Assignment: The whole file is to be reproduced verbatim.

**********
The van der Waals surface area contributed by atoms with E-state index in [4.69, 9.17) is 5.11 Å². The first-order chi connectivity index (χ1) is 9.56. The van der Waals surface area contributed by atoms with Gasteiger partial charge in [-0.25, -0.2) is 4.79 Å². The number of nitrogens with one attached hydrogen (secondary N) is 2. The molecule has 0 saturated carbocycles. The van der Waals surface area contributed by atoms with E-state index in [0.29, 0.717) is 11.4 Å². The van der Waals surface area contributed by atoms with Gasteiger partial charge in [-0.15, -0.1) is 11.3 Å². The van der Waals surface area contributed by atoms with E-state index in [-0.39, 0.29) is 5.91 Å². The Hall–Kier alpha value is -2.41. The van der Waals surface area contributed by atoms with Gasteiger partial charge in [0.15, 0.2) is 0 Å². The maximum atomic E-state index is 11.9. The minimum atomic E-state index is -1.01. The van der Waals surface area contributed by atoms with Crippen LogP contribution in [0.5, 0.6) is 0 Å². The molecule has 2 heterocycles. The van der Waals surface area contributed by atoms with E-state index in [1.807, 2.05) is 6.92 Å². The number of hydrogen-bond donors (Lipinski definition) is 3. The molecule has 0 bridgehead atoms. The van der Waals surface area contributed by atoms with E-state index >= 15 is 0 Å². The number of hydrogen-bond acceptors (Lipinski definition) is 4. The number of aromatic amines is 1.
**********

The van der Waals surface area contributed by atoms with E-state index in [4.69, 9.17) is 5.11 Å². The first-order chi connectivity index (χ1) is 9.56. The van der Waals surface area contributed by atoms with Gasteiger partial charge in [-0.25, -0.2) is 4.79 Å². The number of nitrogens with one attached hydrogen (secondary N) is 2. The molecule has 0 saturated carbocycles. The van der Waals surface area contributed by atoms with E-state index in [0.29, 0.717) is 11.4 Å². The van der Waals surface area contributed by atoms with Gasteiger partial charge in [-0.15, -0.1) is 11.3 Å². The van der Waals surface area contributed by atoms with E-state index in [-0.39, 0.29) is 5.91 Å². The Hall–Kier alpha value is -2.41. The van der Waals surface area contributed by atoms with Gasteiger partial charge in [0.15, 0.2) is 0 Å². The maximum atomic E-state index is 11.9. The minimum atomic E-state index is -1.01. The van der Waals surface area contributed by atoms with Crippen LogP contribution in [0.5, 0.6) is 0 Å². The molecule has 2 heterocycles. The van der Waals surface area contributed by atoms with E-state index in [1.807, 2.05) is 6.92 Å². The number of hydrogen-bond donors (Lipinski definition) is 3. The molecule has 0 bridgehead atoms. The van der Waals surface area contributed by atoms with E-state index >= 15 is 0 Å². The number of hydrogen-bond acceptors (Lipinski definition) is 4. The number of aromatic amines is 1.